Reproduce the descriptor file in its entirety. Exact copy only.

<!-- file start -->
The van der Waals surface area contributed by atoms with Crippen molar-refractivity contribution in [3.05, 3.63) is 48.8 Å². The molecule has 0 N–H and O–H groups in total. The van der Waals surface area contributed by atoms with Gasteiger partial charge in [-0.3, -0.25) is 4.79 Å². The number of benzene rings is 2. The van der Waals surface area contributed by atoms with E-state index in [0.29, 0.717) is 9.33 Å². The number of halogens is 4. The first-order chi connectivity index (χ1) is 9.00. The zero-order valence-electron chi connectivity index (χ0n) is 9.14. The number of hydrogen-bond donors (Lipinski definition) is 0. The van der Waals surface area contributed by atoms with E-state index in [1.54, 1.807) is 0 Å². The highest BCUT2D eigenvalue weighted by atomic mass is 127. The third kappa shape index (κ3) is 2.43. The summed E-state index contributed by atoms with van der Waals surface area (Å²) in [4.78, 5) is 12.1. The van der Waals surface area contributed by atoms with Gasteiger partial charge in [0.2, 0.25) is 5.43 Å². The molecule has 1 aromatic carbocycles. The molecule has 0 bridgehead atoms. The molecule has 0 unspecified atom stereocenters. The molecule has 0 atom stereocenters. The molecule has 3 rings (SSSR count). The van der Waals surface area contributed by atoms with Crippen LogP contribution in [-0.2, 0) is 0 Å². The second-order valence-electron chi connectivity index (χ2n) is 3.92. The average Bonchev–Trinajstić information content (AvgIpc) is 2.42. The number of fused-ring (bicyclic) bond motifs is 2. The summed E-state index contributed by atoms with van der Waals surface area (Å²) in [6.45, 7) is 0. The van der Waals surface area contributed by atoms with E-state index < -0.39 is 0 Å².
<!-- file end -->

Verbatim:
The van der Waals surface area contributed by atoms with Crippen molar-refractivity contribution in [3.05, 3.63) is 48.8 Å². The molecule has 0 N–H and O–H groups in total. The van der Waals surface area contributed by atoms with Gasteiger partial charge in [-0.3, -0.25) is 4.79 Å². The number of benzene rings is 2. The van der Waals surface area contributed by atoms with E-state index in [0.29, 0.717) is 9.33 Å². The number of halogens is 4. The first-order chi connectivity index (χ1) is 9.00. The zero-order valence-electron chi connectivity index (χ0n) is 9.14. The number of hydrogen-bond donors (Lipinski definition) is 0. The van der Waals surface area contributed by atoms with E-state index in [1.54, 1.807) is 0 Å². The highest BCUT2D eigenvalue weighted by atomic mass is 127. The third kappa shape index (κ3) is 2.43. The summed E-state index contributed by atoms with van der Waals surface area (Å²) in [4.78, 5) is 12.1. The van der Waals surface area contributed by atoms with Gasteiger partial charge in [0.2, 0.25) is 5.43 Å². The molecule has 1 aromatic carbocycles. The molecule has 0 bridgehead atoms. The molecule has 0 unspecified atom stereocenters. The molecule has 0 atom stereocenters. The molecule has 3 rings (SSSR count). The van der Waals surface area contributed by atoms with Crippen LogP contribution in [-0.2, 0) is 0 Å². The second-order valence-electron chi connectivity index (χ2n) is 3.92. The average Bonchev–Trinajstić information content (AvgIpc) is 2.42. The number of fused-ring (bicyclic) bond motifs is 2. The summed E-state index contributed by atoms with van der Waals surface area (Å²) in [6.45, 7) is 0. The van der Waals surface area contributed by atoms with E-state index < -0.39 is 0 Å².